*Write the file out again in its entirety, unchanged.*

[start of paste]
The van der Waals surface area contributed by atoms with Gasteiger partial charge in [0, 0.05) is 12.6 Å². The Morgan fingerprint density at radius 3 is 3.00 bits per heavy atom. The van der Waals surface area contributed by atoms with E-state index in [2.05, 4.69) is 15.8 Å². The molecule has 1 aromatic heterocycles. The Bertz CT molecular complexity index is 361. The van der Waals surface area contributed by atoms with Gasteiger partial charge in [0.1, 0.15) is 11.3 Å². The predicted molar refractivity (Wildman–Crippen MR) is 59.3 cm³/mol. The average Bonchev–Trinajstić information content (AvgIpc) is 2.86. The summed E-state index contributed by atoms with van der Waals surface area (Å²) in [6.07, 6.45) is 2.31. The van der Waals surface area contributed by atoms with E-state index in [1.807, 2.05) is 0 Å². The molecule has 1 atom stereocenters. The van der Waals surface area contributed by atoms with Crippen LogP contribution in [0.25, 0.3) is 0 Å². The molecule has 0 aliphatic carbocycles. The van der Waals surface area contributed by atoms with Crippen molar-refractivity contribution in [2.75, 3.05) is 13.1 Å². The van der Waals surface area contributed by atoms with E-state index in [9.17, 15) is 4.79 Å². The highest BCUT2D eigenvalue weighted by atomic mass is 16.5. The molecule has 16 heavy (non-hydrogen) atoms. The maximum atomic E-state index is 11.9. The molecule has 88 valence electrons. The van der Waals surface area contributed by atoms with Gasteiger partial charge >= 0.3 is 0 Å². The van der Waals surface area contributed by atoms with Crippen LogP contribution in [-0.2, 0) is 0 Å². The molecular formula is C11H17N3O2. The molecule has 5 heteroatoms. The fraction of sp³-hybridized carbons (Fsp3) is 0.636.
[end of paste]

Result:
The van der Waals surface area contributed by atoms with Gasteiger partial charge in [0, 0.05) is 12.6 Å². The Morgan fingerprint density at radius 3 is 3.00 bits per heavy atom. The van der Waals surface area contributed by atoms with E-state index in [2.05, 4.69) is 15.8 Å². The molecule has 1 aromatic heterocycles. The Bertz CT molecular complexity index is 361. The van der Waals surface area contributed by atoms with Gasteiger partial charge in [0.1, 0.15) is 11.3 Å². The predicted molar refractivity (Wildman–Crippen MR) is 59.3 cm³/mol. The average Bonchev–Trinajstić information content (AvgIpc) is 2.86. The summed E-state index contributed by atoms with van der Waals surface area (Å²) in [6.07, 6.45) is 2.31. The van der Waals surface area contributed by atoms with E-state index in [1.807, 2.05) is 0 Å². The molecule has 1 atom stereocenters. The van der Waals surface area contributed by atoms with Crippen LogP contribution in [0.25, 0.3) is 0 Å². The molecule has 0 aliphatic carbocycles. The van der Waals surface area contributed by atoms with Crippen molar-refractivity contribution in [2.75, 3.05) is 13.1 Å². The van der Waals surface area contributed by atoms with E-state index in [9.17, 15) is 4.79 Å². The highest BCUT2D eigenvalue weighted by atomic mass is 16.5. The molecule has 16 heavy (non-hydrogen) atoms. The maximum atomic E-state index is 11.9. The molecule has 88 valence electrons. The van der Waals surface area contributed by atoms with Gasteiger partial charge >= 0.3 is 0 Å². The van der Waals surface area contributed by atoms with Crippen LogP contribution in [-0.2, 0) is 0 Å². The molecular formula is C11H17N3O2. The molecule has 5 heteroatoms. The fraction of sp³-hybridized carbons (Fsp3) is 0.636.